Harmonia Rosales Reimagines Classic Imagery for a Multicultural America in New Art Exhibit | Culture & Leisure
Posted on January 22, 2022
| 2:39 p.m.
There is something both familiar and surprising in the art of Harmonia Rosales. Sometimes overtly, sometimes subtly, his paintings allude to Renaissance masterpieces – tableaux of gods and mortals, often taken from Greek mythology.
Harmonia Rosales painting ‘Oba and His Ear’, 2021. (Photographed by Jeff McLane; Courtesy of Harmonia Rosales and UTA Artist Space.)
But the figures that populate her canvases – deities and human beings – are black, and the ancient stories she depicts are drawn from the Yoruba religion of West Africa. The findings prompt viewers to reassess some of the assumptions of classical art, even as they underscore the deep connections between the religious traditions of different cultures.
“Western art history has, for so long, prioritized a predominantly white European narrative,” said Gabriel Ritter, director of the UC Santa Barbara AD&A Museum, where a new exhibit of Rosales’ work, ” Entwined”, runs from January 19 to January 19. May 1.
“Harmonia’s work challenges us to rethink the Western canon and reflect on its biases. She often talks about going to museums as a child and not seeing depictions of black or Latino individuals in those spaces. She wanted to make the stories of these cultures visible to others,” he said.
“It’s a complicated, thought-provoking art,” said curator Helen Morales, Argyropoulos Professor of Hellenic Studies at UCSB. “Part of his relationship with Greek myths is to criticize them and replace them with less well-told stories and less often seen characters.
“The results are absolutely stunning,” Morales said. “His art works both intellectually and emotionally.”
Rosales, originally from Chicago and based in Los Angeles, draws her roots from several diverse cultures: she is Afro-Cuban on her father’s side, Jewish on her mother’s side. She first came to national attention when one of her works – a variation of Michelangelo’s iconic “Creation of Adam” in which she depicts both God and the figure representing humanity as than black women – went viral in 2017.
The UCSB exhibit opens with another painting from this era, “The Birth of Oshun,” a reworking of Botticelli’s “Birth of Venus.” The other works on display are more recent: all but two were created specifically for this exhibition, and only one has already been seen by the public.
“During this period, she sold a painting to the Smithsonian,” Morales noted. “His star continues to rise.”
Of Rosales’ more recent paintings, “none of them is a direct appropriation of an earlier image,” Ritter said. “There is a mixture of influences. Some refer to the early Renaissance or to the works of the Sistine Chapel. Many contain allusions to works from the Western canon, but they tell their own stories.
Ritter argues that his juxtaposition of familiar shapes and unfamiliar stories forces us to question some of our core myths – who tells them and who they serve. “These are deep and powerful questions that we need to ask ourselves,” he said. “It’s both timely and long overdue.”
Morales, who had never curated an art exhibition before, conceived the exhibit during “a moment of unease” at the start of the pandemic. An expert in Greek mythology, she came across Rosales’ work online and found it to be “one of the few things that lifted me out of those miserable circumstances. I thought, ‘Wouldn’t it be wonderful to be able to see his art in person?’ »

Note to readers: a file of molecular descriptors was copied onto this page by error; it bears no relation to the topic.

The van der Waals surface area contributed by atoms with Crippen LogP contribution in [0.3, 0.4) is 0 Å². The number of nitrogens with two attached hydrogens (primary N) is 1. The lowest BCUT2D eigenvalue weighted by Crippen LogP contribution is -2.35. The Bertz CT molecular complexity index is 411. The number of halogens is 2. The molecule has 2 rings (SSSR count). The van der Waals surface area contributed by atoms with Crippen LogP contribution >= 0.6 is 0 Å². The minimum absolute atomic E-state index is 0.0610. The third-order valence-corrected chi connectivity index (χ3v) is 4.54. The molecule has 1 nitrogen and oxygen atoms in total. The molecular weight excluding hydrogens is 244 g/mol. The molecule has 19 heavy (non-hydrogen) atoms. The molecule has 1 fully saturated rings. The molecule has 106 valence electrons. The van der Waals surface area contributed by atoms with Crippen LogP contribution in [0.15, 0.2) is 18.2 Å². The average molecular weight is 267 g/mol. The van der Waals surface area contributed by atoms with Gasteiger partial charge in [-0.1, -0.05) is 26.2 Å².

She contacted the artist and museum officials, all enthusiastic about the idea. So she got to work.
“I did a lot of research and spoke to curators about how they approach their work,” she said. “I took a year off and researched Yoruba mythology, with the help of Elizabeth Pérez from the religious studies department and Sophia McCabe, who is the museum’s academic coordinator.
“His specialty is Renaissance painting, so I tapped into a lot of expertise across UCSB. I wanted to understand Yoruba myths as well as possible.”
Morales shares some of this knowledge in the labels accompanying each of the paintings, four of which also include small images of the Renaissance masterpieces that inspired them. “If you know Greek mythology, you’ll instantly understand the connections,” she said. “If you don’t, the labels and the brochure bring out the parallels.
“Some of his work is really political; it represents the middle passage, which is how Yoruba stories came to Cuba. The brutality of white supremacy is part of his job. But she is also interested in what makes us stronger and humanizes us, and in the connections between different histories and different cultures.
“It’s always been art history – that kind of borrowing and dialogue,” Ritter said. “To see it done in a new way can be shocking, but it’s been done for so long in one direction (with white artists borrowing from black and indigenous cultures). It is about disrupting historically rooted power dynamics.
Due to COVID concerns, the museum has not scheduled a public opening ceremony. But a series of related lectures and programs have been scheduled, including a Zoom lecture by Rosales herself at 4 p.m. on January 27, which is co-sponsored by the Interdisciplinary Center for the Humanities and the Department of Classics.
Morales admitted that curating the exhibit was a more difficult process than she initially envisioned. But she found it to be a positive way to stay engaged during these difficult times.
“Beauty, creativity and an invitation to reflect on a changing world are the things that have kept me going during the pandemic,” she said. “This exhibition contains all of that.”
For more information, visit https://www.museum.ucsb.edu/news/feature/929 or call 805-893-2951. The museum is open from noon to 5 p.m. Wednesday through Sunday. Free entry.